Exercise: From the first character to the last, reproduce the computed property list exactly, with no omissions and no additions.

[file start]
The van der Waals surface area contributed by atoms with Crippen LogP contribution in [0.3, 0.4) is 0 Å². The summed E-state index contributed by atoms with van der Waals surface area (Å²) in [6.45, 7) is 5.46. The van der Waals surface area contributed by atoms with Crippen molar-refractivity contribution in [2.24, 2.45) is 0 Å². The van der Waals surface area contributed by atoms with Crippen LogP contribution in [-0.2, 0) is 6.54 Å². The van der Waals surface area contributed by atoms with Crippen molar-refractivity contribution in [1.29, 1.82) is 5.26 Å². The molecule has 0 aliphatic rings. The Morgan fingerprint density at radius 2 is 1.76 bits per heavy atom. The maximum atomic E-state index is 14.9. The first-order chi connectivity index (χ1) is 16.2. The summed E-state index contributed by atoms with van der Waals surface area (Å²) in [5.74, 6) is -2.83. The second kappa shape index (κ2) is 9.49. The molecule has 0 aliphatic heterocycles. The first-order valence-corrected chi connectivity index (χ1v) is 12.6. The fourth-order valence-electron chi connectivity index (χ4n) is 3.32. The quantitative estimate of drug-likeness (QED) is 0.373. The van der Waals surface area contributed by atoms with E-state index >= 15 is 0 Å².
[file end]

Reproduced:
The van der Waals surface area contributed by atoms with Crippen LogP contribution in [0.3, 0.4) is 0 Å². The summed E-state index contributed by atoms with van der Waals surface area (Å²) in [6.45, 7) is 5.46. The van der Waals surface area contributed by atoms with Crippen molar-refractivity contribution in [2.24, 2.45) is 0 Å². The van der Waals surface area contributed by atoms with Crippen LogP contribution in [-0.2, 0) is 6.54 Å². The van der Waals surface area contributed by atoms with Crippen molar-refractivity contribution in [1.29, 1.82) is 5.26 Å². The molecule has 0 aliphatic rings. The Morgan fingerprint density at radius 2 is 1.76 bits per heavy atom. The maximum atomic E-state index is 14.9. The first-order chi connectivity index (χ1) is 16.2. The summed E-state index contributed by atoms with van der Waals surface area (Å²) in [5.74, 6) is -2.83. The second kappa shape index (κ2) is 9.49. The molecule has 0 aliphatic heterocycles. The first-order valence-corrected chi connectivity index (χ1v) is 12.6. The fourth-order valence-electron chi connectivity index (χ4n) is 3.32. The quantitative estimate of drug-likeness (QED) is 0.373. The van der Waals surface area contributed by atoms with E-state index >= 15 is 0 Å².